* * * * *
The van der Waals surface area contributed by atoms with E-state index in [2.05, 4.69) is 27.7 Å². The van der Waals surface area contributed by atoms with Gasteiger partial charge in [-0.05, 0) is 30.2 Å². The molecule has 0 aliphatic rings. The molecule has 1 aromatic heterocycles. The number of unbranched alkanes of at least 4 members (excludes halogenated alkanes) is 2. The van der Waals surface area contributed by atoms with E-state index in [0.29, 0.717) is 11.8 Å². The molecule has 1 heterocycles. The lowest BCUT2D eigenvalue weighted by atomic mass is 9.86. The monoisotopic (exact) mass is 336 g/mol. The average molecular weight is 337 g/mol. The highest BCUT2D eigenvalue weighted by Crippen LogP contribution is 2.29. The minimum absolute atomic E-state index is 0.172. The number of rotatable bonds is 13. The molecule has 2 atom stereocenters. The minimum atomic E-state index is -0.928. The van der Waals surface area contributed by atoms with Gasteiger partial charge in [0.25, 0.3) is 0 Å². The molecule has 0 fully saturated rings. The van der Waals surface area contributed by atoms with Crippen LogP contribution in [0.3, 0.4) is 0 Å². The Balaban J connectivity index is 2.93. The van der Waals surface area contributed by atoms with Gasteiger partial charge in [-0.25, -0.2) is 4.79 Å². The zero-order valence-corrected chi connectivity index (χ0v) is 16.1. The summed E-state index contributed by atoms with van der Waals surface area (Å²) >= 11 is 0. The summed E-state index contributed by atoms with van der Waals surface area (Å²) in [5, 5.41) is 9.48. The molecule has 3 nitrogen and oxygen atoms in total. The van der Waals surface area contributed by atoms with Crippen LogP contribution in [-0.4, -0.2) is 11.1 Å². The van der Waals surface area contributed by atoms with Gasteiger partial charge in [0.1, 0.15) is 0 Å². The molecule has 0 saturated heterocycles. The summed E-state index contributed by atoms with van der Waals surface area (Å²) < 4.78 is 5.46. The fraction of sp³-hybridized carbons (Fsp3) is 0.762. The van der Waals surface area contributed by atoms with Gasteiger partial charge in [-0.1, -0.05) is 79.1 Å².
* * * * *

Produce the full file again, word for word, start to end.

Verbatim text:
The van der Waals surface area contributed by atoms with E-state index in [2.05, 4.69) is 27.7 Å². The van der Waals surface area contributed by atoms with Gasteiger partial charge in [-0.05, 0) is 30.2 Å². The molecule has 0 aliphatic rings. The molecule has 1 aromatic heterocycles. The number of unbranched alkanes of at least 4 members (excludes halogenated alkanes) is 2. The van der Waals surface area contributed by atoms with E-state index in [0.29, 0.717) is 11.8 Å². The molecule has 1 heterocycles. The lowest BCUT2D eigenvalue weighted by atomic mass is 9.86. The monoisotopic (exact) mass is 336 g/mol. The average molecular weight is 337 g/mol. The highest BCUT2D eigenvalue weighted by Crippen LogP contribution is 2.29. The minimum absolute atomic E-state index is 0.172. The number of rotatable bonds is 13. The molecule has 2 atom stereocenters. The minimum atomic E-state index is -0.928. The van der Waals surface area contributed by atoms with Gasteiger partial charge in [0.25, 0.3) is 0 Å². The molecule has 0 fully saturated rings. The van der Waals surface area contributed by atoms with Crippen LogP contribution in [0.3, 0.4) is 0 Å². The Balaban J connectivity index is 2.93. The van der Waals surface area contributed by atoms with Gasteiger partial charge in [-0.25, -0.2) is 4.79 Å². The zero-order valence-corrected chi connectivity index (χ0v) is 16.1. The summed E-state index contributed by atoms with van der Waals surface area (Å²) >= 11 is 0. The summed E-state index contributed by atoms with van der Waals surface area (Å²) in [5, 5.41) is 9.48. The molecule has 3 nitrogen and oxygen atoms in total. The van der Waals surface area contributed by atoms with Crippen LogP contribution in [-0.4, -0.2) is 11.1 Å². The van der Waals surface area contributed by atoms with Gasteiger partial charge in [0.1, 0.15) is 0 Å². The molecule has 0 saturated heterocycles. The summed E-state index contributed by atoms with van der Waals surface area (Å²) < 4.78 is 5.46. The fraction of sp³-hybridized carbons (Fsp3) is 0.762. The van der Waals surface area contributed by atoms with Gasteiger partial charge in [-0.1, -0.05) is 79.1 Å².